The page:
What Do the Insurance Plans Cover?

Each plan in the Health Insurance Marketplace provides coverage for essential health benefits. These include regular doctor visits; emergency care; prescription drugs; lab tests; mental health treatment; rehabilitation and habilitation, and other benefits.

How Do I Choose an Insurance Plan?

There are four main levels of coverage which determine how much your out-of-pocket expenses will be for the essential health benefits, after you reach your deductible. The bronze level covers 60 percent of the cost of essential health benefits; silver covers 70 percent; gold 80 percent and platinum 90 percent. A fifth, catastrophic level, is designed for young adults, 26 and 30, who are no longer covered by their parents and cannot afford better insurance.

The level you choose affects the cost of your monthly premium, as well as out-of-pocket costs such as co-payments and deductibles. As premiums go up, the co-payments go down. But, if you use a lot of prescriptions or health care services, plans that have lower premiums could end up costing more in the long run. You should also consider if the doctor or clinic that you want is on a plan, and if it gives you access to any additional benefits of value to you. Many doctors, hospitals and other providers are still deciding what plans they will join and this can affect which plan works best for you.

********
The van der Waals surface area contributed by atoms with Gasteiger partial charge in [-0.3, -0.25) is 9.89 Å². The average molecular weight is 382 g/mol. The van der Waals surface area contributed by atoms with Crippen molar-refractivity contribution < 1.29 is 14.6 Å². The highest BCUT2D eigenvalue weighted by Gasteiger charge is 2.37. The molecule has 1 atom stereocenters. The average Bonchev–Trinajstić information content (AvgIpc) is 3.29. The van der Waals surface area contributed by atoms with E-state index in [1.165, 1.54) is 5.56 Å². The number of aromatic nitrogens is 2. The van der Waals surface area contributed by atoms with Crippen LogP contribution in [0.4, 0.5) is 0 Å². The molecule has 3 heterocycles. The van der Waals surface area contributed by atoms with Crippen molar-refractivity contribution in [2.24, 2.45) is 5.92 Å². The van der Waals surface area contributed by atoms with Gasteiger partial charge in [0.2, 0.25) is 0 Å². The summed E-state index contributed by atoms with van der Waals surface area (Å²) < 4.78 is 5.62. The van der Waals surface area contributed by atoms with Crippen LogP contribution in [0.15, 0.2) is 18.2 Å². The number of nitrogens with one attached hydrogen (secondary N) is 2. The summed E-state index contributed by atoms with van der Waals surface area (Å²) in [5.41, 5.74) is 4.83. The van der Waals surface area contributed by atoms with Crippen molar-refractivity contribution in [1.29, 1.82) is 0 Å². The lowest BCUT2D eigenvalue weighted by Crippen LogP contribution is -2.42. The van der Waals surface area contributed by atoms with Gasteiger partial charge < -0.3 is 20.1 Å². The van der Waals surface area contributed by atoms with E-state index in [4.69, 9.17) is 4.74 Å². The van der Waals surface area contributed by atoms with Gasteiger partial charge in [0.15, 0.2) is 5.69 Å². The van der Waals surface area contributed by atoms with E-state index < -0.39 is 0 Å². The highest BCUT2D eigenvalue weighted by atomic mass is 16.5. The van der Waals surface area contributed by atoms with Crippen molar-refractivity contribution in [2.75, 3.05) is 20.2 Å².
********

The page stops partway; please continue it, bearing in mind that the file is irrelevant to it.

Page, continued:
What Does Insurance Cost?

Monthly premiums vary based on where you live, your age and your subsidy level. Deductibles, co-pays and items that are not covered also vary with each plan. The lowest-cost bronze plan for all Texas markets averages about $210 per month for an individual. The lowest silver plan averages $287 a month. Premiums may be significantly reduced by income tax credits. You may qualify for a tax credit if you earn 100 to 400 percent of the federal poverty level. For 2013, that’s $11,490 to $45,960 for an individual, and $23,550 to $94,200 for a family of four.

Some People Fall through the Cracks